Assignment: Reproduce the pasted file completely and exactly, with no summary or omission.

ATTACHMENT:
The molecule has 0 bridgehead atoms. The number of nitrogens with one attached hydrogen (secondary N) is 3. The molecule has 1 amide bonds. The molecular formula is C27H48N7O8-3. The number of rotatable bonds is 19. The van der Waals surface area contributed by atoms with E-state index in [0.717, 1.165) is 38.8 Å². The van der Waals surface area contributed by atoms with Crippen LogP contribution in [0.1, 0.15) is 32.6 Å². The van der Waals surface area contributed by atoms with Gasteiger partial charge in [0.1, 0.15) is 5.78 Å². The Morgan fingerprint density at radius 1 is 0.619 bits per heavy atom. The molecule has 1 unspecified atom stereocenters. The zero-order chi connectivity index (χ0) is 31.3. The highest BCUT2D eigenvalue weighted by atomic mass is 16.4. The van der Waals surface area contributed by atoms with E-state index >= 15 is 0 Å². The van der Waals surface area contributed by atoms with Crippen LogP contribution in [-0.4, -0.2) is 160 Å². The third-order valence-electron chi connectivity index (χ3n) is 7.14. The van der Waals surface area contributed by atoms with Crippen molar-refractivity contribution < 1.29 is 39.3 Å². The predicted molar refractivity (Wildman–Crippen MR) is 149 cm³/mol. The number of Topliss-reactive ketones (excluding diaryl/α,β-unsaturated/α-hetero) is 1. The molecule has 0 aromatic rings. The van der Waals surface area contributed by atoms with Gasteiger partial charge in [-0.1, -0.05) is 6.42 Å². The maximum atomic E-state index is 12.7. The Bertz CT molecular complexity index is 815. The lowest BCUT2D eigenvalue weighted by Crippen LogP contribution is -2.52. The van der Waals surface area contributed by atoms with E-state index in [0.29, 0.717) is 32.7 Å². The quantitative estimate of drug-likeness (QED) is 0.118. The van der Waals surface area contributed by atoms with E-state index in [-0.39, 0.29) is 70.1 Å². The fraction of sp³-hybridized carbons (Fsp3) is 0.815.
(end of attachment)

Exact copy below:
The molecule has 0 bridgehead atoms. The number of nitrogens with one attached hydrogen (secondary N) is 3. The molecule has 1 amide bonds. The molecular formula is C27H48N7O8-3. The number of rotatable bonds is 19. The van der Waals surface area contributed by atoms with E-state index in [0.717, 1.165) is 38.8 Å². The van der Waals surface area contributed by atoms with Crippen LogP contribution in [0.1, 0.15) is 32.6 Å². The van der Waals surface area contributed by atoms with Gasteiger partial charge in [0.1, 0.15) is 5.78 Å². The Morgan fingerprint density at radius 1 is 0.619 bits per heavy atom. The molecule has 1 unspecified atom stereocenters. The zero-order chi connectivity index (χ0) is 31.3. The highest BCUT2D eigenvalue weighted by atomic mass is 16.4. The van der Waals surface area contributed by atoms with E-state index >= 15 is 0 Å². The van der Waals surface area contributed by atoms with Crippen LogP contribution in [-0.4, -0.2) is 160 Å². The third-order valence-electron chi connectivity index (χ3n) is 7.14. The van der Waals surface area contributed by atoms with Crippen molar-refractivity contribution < 1.29 is 39.3 Å². The predicted molar refractivity (Wildman–Crippen MR) is 149 cm³/mol. The number of Topliss-reactive ketones (excluding diaryl/α,β-unsaturated/α-hetero) is 1. The molecule has 0 aromatic rings. The van der Waals surface area contributed by atoms with Gasteiger partial charge in [-0.1, -0.05) is 6.42 Å². The maximum atomic E-state index is 12.7. The Bertz CT molecular complexity index is 815. The lowest BCUT2D eigenvalue weighted by Crippen LogP contribution is -2.52. The van der Waals surface area contributed by atoms with E-state index in [0.29, 0.717) is 32.7 Å². The quantitative estimate of drug-likeness (QED) is 0.118. The van der Waals surface area contributed by atoms with E-state index in [-0.39, 0.29) is 70.1 Å². The fraction of sp³-hybridized carbons (Fsp3) is 0.815.